WASHINGTON – A Pennsylvania bank has agreed to a pay a civil penalty of almost $1 million for violations of the Federal Trade Commission Act.
Customers Bank will make the payment to the Board of Governors of the Federal Reserve System after a partnership it was entered into with Higher One Inc. was found to be in violation of Section 5 of the statute outlawing deceptive marketing and advertising practices.
New Haven, Connecticut-based Higher One specializes in providing financial aid disbursement services to college students, including a deposit account and debit card product known as the “OneAccount.” Since Higher One is not a bank, the financial services part of the arrangement between the two entities was handled by Customers.
Regulators contend that in August 2013, the partners began offering OneAccounts, only to quickly run afoul of the law based on the way students were misled into believing they could only obtain their financial aid disbursements by opening a OneAccount.
In addition to not being told about a number of other options, company officials also failed to inform students about persistent fees they would be slapped with and the limitations of the financial arrangements they had entered into, namely the limited hours of operations of ATM locations where they could access their accounts and conduct transactions without being charged still more fees.
"It is important that financial products offered to college students under the sponsorship of their universities are clear, transparent, and trustworthy," Federal Deposit Insurance Corporation Chairman Martin J. Gruenberg said in a statement released to the Pennsylvania Record.
Over the period outlined in the suit, roughly 220,000 new OneAccounts were opened at Customers. In each of those resulting instances, regulators contend Higher One charged students a fee of 50 cents for using the debit card linked to their OneAccount for a point-of-sale purchase as well as a fee of 3.5 percent for withdrawing funds from a bank teller.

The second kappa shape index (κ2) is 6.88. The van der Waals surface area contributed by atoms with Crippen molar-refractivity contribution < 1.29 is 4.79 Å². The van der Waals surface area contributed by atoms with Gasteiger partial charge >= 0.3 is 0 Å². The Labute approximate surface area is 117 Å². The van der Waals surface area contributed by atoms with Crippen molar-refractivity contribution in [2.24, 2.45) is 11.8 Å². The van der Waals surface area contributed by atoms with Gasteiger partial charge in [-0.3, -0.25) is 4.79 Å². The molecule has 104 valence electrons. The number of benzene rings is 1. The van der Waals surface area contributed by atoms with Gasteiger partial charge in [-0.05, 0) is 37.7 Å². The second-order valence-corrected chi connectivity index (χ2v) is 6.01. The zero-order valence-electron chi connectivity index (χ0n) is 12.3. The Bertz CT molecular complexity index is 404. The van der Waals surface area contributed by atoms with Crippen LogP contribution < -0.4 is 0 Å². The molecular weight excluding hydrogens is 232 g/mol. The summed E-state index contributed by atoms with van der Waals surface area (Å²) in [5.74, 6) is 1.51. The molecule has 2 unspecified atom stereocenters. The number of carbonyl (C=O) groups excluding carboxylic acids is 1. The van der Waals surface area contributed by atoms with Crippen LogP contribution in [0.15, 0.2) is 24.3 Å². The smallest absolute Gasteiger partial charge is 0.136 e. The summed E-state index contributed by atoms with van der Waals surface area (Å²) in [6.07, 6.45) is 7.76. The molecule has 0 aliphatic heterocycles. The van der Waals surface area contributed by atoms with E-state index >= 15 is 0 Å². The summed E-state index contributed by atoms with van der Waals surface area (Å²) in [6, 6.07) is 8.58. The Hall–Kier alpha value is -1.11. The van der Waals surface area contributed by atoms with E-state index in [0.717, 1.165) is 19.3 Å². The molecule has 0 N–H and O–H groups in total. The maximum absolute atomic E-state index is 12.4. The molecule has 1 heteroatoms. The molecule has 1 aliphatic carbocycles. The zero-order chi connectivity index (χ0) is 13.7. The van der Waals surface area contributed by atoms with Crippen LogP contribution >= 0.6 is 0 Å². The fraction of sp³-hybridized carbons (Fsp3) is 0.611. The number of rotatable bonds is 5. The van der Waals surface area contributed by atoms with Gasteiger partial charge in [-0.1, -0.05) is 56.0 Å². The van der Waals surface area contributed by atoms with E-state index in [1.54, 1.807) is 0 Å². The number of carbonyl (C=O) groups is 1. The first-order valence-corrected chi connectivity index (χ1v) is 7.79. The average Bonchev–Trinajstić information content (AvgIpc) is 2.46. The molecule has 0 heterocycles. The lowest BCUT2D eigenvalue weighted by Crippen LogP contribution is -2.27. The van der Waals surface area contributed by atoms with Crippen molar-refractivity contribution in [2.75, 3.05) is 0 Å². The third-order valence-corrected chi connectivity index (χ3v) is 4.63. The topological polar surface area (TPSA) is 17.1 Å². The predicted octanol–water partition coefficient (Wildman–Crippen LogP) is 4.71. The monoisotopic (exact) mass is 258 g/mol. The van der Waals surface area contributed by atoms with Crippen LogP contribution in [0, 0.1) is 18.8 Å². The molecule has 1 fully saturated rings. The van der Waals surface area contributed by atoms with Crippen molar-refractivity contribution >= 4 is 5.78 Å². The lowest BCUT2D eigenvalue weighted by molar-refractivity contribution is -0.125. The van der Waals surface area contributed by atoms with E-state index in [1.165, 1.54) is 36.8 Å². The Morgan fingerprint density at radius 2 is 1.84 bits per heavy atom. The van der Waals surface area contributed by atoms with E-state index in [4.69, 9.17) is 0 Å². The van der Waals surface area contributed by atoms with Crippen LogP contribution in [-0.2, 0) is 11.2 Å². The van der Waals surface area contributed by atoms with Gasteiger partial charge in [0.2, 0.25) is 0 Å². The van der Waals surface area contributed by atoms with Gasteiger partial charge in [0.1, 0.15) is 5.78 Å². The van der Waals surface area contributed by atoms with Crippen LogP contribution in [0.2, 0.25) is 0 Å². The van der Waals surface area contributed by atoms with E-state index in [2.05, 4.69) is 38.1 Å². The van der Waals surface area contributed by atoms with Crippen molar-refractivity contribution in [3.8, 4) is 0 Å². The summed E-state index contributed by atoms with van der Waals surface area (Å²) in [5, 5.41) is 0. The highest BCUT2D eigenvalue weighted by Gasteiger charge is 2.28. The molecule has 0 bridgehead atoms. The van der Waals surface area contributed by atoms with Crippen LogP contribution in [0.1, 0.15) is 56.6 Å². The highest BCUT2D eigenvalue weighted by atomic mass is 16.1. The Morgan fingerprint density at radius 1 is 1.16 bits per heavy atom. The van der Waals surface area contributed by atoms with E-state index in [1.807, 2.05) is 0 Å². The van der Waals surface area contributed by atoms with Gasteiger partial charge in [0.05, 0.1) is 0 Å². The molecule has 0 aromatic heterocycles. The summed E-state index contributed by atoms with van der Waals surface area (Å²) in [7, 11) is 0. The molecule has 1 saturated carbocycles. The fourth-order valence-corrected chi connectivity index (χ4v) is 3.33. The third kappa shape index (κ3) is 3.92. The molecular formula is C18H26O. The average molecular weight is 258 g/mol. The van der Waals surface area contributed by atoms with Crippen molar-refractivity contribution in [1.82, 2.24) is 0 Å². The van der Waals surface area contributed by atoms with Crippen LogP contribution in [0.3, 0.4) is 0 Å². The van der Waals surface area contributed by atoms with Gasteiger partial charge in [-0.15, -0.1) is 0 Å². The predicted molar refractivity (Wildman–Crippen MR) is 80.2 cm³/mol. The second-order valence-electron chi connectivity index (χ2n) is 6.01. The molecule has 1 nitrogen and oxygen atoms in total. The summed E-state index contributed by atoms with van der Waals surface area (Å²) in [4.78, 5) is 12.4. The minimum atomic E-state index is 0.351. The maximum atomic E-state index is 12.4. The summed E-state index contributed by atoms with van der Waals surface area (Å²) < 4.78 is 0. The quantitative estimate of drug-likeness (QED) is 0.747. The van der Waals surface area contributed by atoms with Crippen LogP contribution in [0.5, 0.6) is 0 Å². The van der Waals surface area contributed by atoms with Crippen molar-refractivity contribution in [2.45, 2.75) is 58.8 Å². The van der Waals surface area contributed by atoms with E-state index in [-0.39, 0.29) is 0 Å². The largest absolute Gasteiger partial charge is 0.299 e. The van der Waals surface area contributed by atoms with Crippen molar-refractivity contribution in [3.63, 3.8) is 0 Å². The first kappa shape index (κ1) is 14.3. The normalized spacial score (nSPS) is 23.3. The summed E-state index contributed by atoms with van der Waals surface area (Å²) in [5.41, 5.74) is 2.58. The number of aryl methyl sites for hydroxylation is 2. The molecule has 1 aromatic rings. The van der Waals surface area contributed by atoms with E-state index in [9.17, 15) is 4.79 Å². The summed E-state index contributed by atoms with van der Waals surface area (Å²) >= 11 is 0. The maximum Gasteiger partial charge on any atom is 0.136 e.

Late last year, the board ordered Higher One to pay restitution of roughly $24 million in fees to the more than 500,000 students who opened accounts with the company while the deceptive materials were prominently featured on the company’s website.
"Today's action holds both the bank and its student card partner accountable for the practices related to the products they offered to college students and provides restitution to those students harmed by these practices," Gruenberg added in the statement.
As part of its settlement, Customers also agreed to take “all action necessary to correct all violations of the FTC Act” and fully adhere to the statute. The bank is also prohibited from making any misleading or deceptive representations, statements, or omissions of any kind as it relates to marketing or advertising.
Customers recently purchased Higher One for $42 million in cash, with bank executives noting they had previously set aside a reserve of cash in anticipation of a monetary penalty for dealings involving Higher One prior to their acquisition being completed.
In a separate action, the Board of Governors of the Federal Reserve System also reached a settlement with Higher One related to its dealings with a state member bank.